03 July 2014 #Construction
What happens in a residential construction contract where the value of defects might exceed the amount of Retention being withheld by the Employer? Is the Employer limited to the stated percentage of Retention, or, if not, how is the sum of what can be withheld established?
This can be particularly relevant for an Employer who, as a result of a Contractor’s consistent poor workmanship or refusal to carry out remedial works, might be forced to engage third party contractors to complete works satisfactorily.
Under the JCT contracts, an Employer may set-off such sums during the Defects Liability Period as the Contract Administrator considers to be an ‘appropriate deduction’.
The starting point for this long understood position is that construction contracts do not enjoy a special status different to other contracts for the provision of goods and services. Unless, therefore, there are clear words to the contrary, an Employer will be able to avail of all the usual rights of set-off and abatement against sums a Contractor might be due.
Recently in Oksana Mul v Hutton Construction Limited, and for the first time, the Technology and Construction Court (‘TCC’) was asked to decide on whether in assessing ‘an appropriate deduction’ under the JCT Intermediate Form the Contract Administrator was limited to valuing the deduction using the rates/prices included by the Contractor in the relevant pricing document, or whether the Contract Administrator was able to look beyond the pricing document and consider other factors that could influence what might be considered appropriate in the circumstances.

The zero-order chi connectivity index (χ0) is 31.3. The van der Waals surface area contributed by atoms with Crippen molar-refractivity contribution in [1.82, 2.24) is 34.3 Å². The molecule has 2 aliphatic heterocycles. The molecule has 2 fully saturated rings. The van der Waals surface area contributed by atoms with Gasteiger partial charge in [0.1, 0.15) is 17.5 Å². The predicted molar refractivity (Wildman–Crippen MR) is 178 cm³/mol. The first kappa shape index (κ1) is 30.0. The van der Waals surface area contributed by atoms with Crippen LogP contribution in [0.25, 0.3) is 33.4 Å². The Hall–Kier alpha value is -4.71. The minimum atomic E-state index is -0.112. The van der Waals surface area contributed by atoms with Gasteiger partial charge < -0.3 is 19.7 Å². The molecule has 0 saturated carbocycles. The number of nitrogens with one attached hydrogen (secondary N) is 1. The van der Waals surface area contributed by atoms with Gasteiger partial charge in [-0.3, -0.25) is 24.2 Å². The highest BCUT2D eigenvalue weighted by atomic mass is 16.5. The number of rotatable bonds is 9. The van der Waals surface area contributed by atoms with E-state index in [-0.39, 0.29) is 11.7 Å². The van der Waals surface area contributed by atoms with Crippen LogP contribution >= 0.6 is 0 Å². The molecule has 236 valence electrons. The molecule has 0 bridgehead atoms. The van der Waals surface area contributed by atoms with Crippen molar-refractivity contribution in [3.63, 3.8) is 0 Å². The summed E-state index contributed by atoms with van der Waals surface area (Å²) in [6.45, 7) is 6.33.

In effect, the TCC was being asked if the JCT wording limited set-off under the contract to rates used in the contract, or did the Contract Administrator have the ability consider other potential costs/losses the Employer might incur.
Somewhat unsurprisingly, the TCC held that the reference to an ‘appropriate deduction’ in the JCT did not limit the amount of money being withheld to the prices and rates set out in the pricing document. The judgment reflects the 1973 position of the Court of Appeal in Gilbert-Ash (NI) Limited v Modern Engineering in connection with applying set-off to sums due under a construction contract, in that:
The wording ‘an appropriate deduction’ is therefore only limited by what might in the reasonable opinion of the Contract Administrator be appropriate. In circumstances where the value of defects exceeds the value of Retention, a Contract Administrator may take into account other factors when making an appropriate deduction.
Can a Contractor limit what can be an ‘appropriate deduction’, or similar considerations for set-off? Yes, absolutely, but in including any such limitation in a contract, the Contractor must be careful to ensure that its proposed limitation complies with the statutory requirements of reasonableness and fairness. One such way would be to amend the JCT clause using clear and unambiguous wording and bring the amendment specifically to the Employer’s attention.